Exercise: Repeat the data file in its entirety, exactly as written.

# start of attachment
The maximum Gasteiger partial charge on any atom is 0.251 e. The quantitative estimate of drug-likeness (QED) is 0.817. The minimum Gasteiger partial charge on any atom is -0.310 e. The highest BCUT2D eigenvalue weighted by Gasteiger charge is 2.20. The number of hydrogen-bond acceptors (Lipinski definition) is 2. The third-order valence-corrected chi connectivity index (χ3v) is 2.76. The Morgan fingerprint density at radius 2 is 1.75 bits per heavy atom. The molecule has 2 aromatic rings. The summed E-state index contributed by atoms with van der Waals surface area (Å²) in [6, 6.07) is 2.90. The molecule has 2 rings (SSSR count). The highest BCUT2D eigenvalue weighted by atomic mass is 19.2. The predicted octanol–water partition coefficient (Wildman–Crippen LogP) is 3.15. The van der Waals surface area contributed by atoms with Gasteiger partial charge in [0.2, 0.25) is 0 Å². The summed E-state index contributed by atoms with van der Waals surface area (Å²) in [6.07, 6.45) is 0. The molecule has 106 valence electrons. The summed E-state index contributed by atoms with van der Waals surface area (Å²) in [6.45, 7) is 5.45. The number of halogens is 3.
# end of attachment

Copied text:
The maximum Gasteiger partial charge on any atom is 0.251 e. The quantitative estimate of drug-likeness (QED) is 0.817. The minimum Gasteiger partial charge on any atom is -0.310 e. The highest BCUT2D eigenvalue weighted by Gasteiger charge is 2.20. The number of hydrogen-bond acceptors (Lipinski definition) is 2. The third-order valence-corrected chi connectivity index (χ3v) is 2.76. The Morgan fingerprint density at radius 2 is 1.75 bits per heavy atom. The molecule has 2 aromatic rings. The summed E-state index contributed by atoms with van der Waals surface area (Å²) in [6, 6.07) is 2.90. The molecule has 2 rings (SSSR count). The highest BCUT2D eigenvalue weighted by atomic mass is 19.2. The predicted octanol–water partition coefficient (Wildman–Crippen LogP) is 3.15. The van der Waals surface area contributed by atoms with Gasteiger partial charge in [0.2, 0.25) is 0 Å². The summed E-state index contributed by atoms with van der Waals surface area (Å²) in [6.07, 6.45) is 0. The molecule has 106 valence electrons. The summed E-state index contributed by atoms with van der Waals surface area (Å²) in [6.45, 7) is 5.45. The number of halogens is 3.